The Competition & Markets Authority (‘CMA’) launched an investigation into the investment consultancy and fiduciary management services used by UK pension schemes in September last year. The investigation has identified some issues that impact competition in these markets including low levels of engagement from some schemes, lack of transparency in information (fees and performance), trustees not having the necessary skills or time to scrutinise their consultants. This has led to trustees finding it difficult to know if they are getting a good deal and if the quality of service could be better elsewhere.
The CMA has provisionally proposed some changes that it believes will improve competition and help trustees gain more information, in order to make more informed choices and get a better deal from investment consultancy and fiduciary management services. The CMA has proposed the following key changes, which it is consulting on before making any final decisions:
- Mandatory tendering for moving into fiduciary management and warnings when selling fiduciary management.
- The Pensions Regulator to provide new and improved guidance for pension schemes when tendering for investment consulting or fiduciary management services.
- Better information on fees (for fiduciary management only) and standardised performance reporting (both advisors and fiduciary management).
- Trustees will be required to set their investment consultant strategic objectives, and firms must report against these.
- Regulation of investment consulting and fiduciary management services by the FCA.
The CMA is consulting on these proposals with responses expected by 24 August 2018 and the deadline for its final report is 13 March 2019.
What does this mean for trustees?
Trustees will now have access to more guidance, better information and greater transparency when making decisions on their investment adviser and fiduciary manager. This will hopefully drive better outcomes in terms of a better quality of service and getting value for money.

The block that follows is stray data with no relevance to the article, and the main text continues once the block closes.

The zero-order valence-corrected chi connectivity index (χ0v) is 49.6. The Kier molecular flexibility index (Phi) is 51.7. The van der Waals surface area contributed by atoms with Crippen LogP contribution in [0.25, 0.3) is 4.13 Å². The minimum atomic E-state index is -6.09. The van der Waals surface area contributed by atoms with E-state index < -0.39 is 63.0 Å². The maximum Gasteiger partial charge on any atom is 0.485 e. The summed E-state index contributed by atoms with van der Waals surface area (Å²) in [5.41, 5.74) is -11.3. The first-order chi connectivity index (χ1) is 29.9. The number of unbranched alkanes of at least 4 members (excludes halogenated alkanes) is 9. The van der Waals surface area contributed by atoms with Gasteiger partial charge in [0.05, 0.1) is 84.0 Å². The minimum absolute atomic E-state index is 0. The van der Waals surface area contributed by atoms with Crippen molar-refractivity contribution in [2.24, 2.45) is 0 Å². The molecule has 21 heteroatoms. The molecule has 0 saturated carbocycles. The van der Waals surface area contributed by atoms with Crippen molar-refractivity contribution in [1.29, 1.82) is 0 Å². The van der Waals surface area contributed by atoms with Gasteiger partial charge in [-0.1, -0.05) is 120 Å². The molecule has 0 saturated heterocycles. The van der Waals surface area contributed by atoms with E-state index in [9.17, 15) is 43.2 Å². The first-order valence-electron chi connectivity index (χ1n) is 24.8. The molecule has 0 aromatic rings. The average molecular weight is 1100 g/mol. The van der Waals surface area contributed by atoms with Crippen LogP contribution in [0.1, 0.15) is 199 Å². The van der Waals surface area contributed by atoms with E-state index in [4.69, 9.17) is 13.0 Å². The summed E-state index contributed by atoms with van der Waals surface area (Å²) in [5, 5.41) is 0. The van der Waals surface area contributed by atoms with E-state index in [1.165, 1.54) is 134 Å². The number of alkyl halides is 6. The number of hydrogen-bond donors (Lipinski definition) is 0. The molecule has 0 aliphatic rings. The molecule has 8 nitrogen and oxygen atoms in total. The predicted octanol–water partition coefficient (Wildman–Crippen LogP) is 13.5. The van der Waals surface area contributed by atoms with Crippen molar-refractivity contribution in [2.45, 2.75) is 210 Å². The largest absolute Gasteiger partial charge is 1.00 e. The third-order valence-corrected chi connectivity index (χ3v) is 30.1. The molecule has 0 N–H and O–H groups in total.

Dalriada Trustees welcomes these changes as they will help trustees to fulfil their primary duty to act in the best interest of members. These changes are a good way to encourage more competition and ensure that trustees have access to better information when making choices.
However, for some schemes this does provide an additional governance burden where they may not have the time or expertise to deal with the additional requirements set out by the CMA.
This is where a professional trustee can provide invaluable support to the scheme as they have specialist skills and knowledge in running schemes, that can help to make more informed decisions. The CMA has mentioned in their review that schemes with a professional trustee are likely to be more engaged, which can facilitate better decision making. Therefore, more schemes should consider this if they feel as though they are out of their depth, or simply do not have the time to needed to fulfil their duty to members.
This can help to drive better outcomes for the scheme. For example, the professional trustee’s experience of the market can be leveraged to challenge any advice received or costs quoted by the current advisers, which may not have happened otherwise. This in turn could lead to more competitive pricing or to receive a better service, which the CMA is ultimately looking to achieve.
Whilst the use of a professional trustee is not for every scheme, there are many that would clearly benefit and so we would urge trustees and companies to consider this as a possible solution.